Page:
Mission Report

June 23, 2022

by Assistant Principal  -Mission and Identity, Mr Geoff Brodie

The centuries old prayer “Glory be” is one of the most known and used short prayers. An example of a ‘doxology,’ it is prayed as follows:

“Glory be to the Father and to the Son and to the Holy Spirit. As it was in the beginning is now, and ever shall be, world without end. Amen”

In this short exclamation of praise, we may discern two ‘Trinities.’ The first is the divine mystery of the inner life of the One God as Father, Son, and Holy Spirit.

The Catechism teaches that the ‘mystery of the Most Holy Trinity is the central mystery of Christian faith and life.’ (CCC234) It is the revelation of the divine love that is the very inner nature of God and ‘is therefore the source of all the other mysteries of faith, the light that enlightens them.’ Our life and all creation are therefore ultimately understood as the giving and receiving of love. To be in love is to share in the divine nature of the Creator. That knowledge surely stops us in our tracks if we take it seriously. The “Glory be” is a confession of the essential rationale and motivation of a Catholic school in the Edmund Rice Tradition.

The second ‘Trinity’ is proclaimed in the words As it was in the beginning is now, and ever shall be. They profess the infinite nature of God who is mysteriously beyond all space and time, but in our historical nature as human beings we inescapably experience past, present, and future. It is when we reflect on how we experience this trinity of past, present, and future we come to know our lived reality as made in the image of God (Genesis 1:27). I invite you to confirm for yourself that every present moment is anticipated by our past and interpreted by our expectations of the future. Even when we believe we are living just in the moment, our past and future are present, mediated into the ‘joys and the hopes, the griefs, and the anxieties’ of the present moment (see Gaudium er spes 1). We are historical beings, but love is always the invitation into life as a new creation. We are not prisoners of our past because love is merciful. Our futures are not determined because our freedom is a gift of God’s love.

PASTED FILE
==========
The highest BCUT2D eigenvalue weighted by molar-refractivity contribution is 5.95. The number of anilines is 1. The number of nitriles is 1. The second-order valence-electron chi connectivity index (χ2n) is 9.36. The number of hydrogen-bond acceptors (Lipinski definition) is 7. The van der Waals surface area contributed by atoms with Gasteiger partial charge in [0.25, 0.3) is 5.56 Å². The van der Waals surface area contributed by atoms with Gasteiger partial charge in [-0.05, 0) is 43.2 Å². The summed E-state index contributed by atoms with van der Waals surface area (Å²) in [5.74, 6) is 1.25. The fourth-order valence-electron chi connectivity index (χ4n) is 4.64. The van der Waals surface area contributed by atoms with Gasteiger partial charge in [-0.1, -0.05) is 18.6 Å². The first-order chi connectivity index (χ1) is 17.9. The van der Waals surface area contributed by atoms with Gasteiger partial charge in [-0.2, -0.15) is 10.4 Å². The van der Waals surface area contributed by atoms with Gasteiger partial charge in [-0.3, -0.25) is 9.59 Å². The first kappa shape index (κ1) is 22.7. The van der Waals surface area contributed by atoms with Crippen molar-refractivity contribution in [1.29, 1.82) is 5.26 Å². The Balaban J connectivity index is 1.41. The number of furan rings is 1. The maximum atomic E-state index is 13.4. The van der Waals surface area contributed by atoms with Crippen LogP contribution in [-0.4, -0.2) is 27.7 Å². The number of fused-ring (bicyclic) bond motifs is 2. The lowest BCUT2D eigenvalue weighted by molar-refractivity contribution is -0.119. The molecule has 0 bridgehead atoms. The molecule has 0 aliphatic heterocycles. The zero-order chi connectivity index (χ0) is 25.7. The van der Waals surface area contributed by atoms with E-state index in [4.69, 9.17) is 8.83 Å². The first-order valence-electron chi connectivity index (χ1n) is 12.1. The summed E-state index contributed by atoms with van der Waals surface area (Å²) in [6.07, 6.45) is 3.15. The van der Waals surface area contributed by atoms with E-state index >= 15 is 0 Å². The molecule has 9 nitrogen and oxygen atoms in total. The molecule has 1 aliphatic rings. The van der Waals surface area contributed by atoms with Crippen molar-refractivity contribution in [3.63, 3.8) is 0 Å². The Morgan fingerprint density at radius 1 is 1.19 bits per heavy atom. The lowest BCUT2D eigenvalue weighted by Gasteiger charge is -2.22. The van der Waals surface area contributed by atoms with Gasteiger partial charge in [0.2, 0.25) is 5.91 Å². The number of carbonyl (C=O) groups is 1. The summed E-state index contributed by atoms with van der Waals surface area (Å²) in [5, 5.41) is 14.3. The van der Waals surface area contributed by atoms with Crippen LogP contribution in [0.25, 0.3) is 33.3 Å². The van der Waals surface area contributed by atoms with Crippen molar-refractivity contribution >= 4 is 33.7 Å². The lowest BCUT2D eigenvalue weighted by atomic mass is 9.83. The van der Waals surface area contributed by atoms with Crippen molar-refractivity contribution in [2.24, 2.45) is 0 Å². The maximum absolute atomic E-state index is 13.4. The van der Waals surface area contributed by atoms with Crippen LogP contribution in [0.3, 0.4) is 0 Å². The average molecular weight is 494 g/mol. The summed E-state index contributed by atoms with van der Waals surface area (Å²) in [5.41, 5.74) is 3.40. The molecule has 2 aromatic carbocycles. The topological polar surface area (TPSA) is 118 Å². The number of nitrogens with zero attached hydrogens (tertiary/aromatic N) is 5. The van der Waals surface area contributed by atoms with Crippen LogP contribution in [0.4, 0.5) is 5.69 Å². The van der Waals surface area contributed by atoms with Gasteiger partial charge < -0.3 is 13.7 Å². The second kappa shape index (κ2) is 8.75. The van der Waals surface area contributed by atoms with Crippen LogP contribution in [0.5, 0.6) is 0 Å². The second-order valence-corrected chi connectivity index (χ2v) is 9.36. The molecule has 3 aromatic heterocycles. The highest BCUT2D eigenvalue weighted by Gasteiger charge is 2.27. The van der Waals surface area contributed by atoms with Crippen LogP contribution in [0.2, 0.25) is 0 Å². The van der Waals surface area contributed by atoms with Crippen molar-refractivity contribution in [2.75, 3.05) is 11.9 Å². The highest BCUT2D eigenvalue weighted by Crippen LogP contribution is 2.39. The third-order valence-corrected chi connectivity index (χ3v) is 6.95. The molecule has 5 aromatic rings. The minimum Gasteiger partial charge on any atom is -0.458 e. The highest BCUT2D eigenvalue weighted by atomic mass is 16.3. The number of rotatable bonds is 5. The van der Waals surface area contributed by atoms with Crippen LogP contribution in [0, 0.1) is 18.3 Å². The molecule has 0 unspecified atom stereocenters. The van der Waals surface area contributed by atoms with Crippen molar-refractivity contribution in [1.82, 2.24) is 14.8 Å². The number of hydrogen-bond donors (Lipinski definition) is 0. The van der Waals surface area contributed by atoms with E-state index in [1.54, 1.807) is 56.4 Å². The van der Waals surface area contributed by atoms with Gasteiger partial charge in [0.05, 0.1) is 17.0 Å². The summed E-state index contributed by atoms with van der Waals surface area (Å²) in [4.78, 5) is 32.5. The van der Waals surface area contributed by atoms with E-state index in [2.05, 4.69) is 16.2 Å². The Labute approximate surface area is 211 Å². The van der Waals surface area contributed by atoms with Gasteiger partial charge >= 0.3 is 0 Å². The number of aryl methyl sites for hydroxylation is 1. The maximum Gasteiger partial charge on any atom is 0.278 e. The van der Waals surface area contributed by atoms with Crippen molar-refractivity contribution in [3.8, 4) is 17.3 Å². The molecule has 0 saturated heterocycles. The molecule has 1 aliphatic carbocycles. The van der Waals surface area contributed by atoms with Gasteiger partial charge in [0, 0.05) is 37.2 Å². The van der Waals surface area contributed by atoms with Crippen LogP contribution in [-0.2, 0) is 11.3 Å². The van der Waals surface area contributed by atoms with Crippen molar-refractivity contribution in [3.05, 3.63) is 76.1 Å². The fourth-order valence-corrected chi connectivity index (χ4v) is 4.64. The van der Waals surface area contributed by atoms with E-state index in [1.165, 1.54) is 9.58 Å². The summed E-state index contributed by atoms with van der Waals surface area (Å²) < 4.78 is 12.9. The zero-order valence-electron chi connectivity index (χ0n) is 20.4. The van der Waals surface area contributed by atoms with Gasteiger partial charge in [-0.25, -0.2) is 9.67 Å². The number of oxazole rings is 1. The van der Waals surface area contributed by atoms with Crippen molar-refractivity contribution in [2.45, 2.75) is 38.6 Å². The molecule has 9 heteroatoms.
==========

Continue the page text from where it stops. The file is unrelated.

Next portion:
What is the world without end that concludes the prayer? Perhaps it is sharing in the love of the Divine Trinity perfecting and bringing all our past, present and future to share in God’s Kingdom – that world without end? Perhaps we are called to witness the mercy and justice of God’s love to transform this world into God’s kingdom, which has no end? Perhaps we called to forgive the mistakes of the past and endure in a hope-filled future, so that we are light to world? Such challenges are the vocation of sharing in God’s love.

An education that abides in this proposal for faith, hope and charity offers the fullness of life. A Catholic education in the Edmund Rice Tradition accepts the loving gift of its heritage and the promises of eternal life to enrich every encounter. Our classrooms are not factories for the economy: they are responses to Jesus’ invitation to have life and have it to the full. (Jn 10:10). The very first paragraph in the Catechism sets out the goal of education.

God, infinitely perfect and blessed in himself, in a plan of sheer goodness freely created man to make him share in his own blessed life. For this reason, at every time and in every place, God draws close to man. He calls man to seek him, to know him, to love him with all his strength. He calls together all men, scattered and divided by sin, into the unity of his family, the Church. To accomplish this, when the fullness of time had come, God sent his Son as Redeemer and Saviour. In his Son and through him, he invites men to become, in the Holy Spirit, his adopted children and thus heirs of his blessed life.

May this term break be a time when we cry out together: “Glory be to the Father and to the Son and to the Holy Spirit. As it was in the beginning is now, and ever shall be, world without end. Amen”